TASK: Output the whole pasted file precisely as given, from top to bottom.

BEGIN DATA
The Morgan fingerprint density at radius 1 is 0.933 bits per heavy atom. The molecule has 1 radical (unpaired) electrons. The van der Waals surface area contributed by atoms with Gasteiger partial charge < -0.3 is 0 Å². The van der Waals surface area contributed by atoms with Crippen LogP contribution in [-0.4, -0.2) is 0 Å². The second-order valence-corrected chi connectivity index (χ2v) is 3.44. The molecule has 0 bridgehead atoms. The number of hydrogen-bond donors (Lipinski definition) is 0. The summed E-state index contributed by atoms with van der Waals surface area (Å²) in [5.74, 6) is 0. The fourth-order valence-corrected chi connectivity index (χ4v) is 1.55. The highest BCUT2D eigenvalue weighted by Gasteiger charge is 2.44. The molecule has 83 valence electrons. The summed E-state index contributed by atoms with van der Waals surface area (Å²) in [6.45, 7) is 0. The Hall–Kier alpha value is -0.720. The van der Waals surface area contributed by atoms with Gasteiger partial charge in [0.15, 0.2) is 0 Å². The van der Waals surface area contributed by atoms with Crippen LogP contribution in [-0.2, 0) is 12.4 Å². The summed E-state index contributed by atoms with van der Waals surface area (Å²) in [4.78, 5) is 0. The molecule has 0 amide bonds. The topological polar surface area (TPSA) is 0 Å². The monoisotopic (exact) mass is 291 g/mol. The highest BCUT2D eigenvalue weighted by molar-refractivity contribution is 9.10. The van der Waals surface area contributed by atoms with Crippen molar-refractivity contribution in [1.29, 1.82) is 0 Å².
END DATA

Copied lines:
The Morgan fingerprint density at radius 1 is 0.933 bits per heavy atom. The molecule has 1 radical (unpaired) electrons. The van der Waals surface area contributed by atoms with Gasteiger partial charge < -0.3 is 0 Å². The van der Waals surface area contributed by atoms with Crippen LogP contribution in [-0.4, -0.2) is 0 Å². The second-order valence-corrected chi connectivity index (χ2v) is 3.44. The molecule has 0 bridgehead atoms. The number of hydrogen-bond donors (Lipinski definition) is 0. The summed E-state index contributed by atoms with van der Waals surface area (Å²) in [5.74, 6) is 0. The fourth-order valence-corrected chi connectivity index (χ4v) is 1.55. The highest BCUT2D eigenvalue weighted by Gasteiger charge is 2.44. The molecule has 83 valence electrons. The summed E-state index contributed by atoms with van der Waals surface area (Å²) in [6.45, 7) is 0. The Hall–Kier alpha value is -0.720. The van der Waals surface area contributed by atoms with Gasteiger partial charge in [0.15, 0.2) is 0 Å². The van der Waals surface area contributed by atoms with Crippen LogP contribution in [-0.2, 0) is 12.4 Å². The summed E-state index contributed by atoms with van der Waals surface area (Å²) in [4.78, 5) is 0. The molecule has 0 amide bonds. The topological polar surface area (TPSA) is 0 Å². The monoisotopic (exact) mass is 291 g/mol. The highest BCUT2D eigenvalue weighted by molar-refractivity contribution is 9.10. The van der Waals surface area contributed by atoms with Crippen molar-refractivity contribution in [1.29, 1.82) is 0 Å².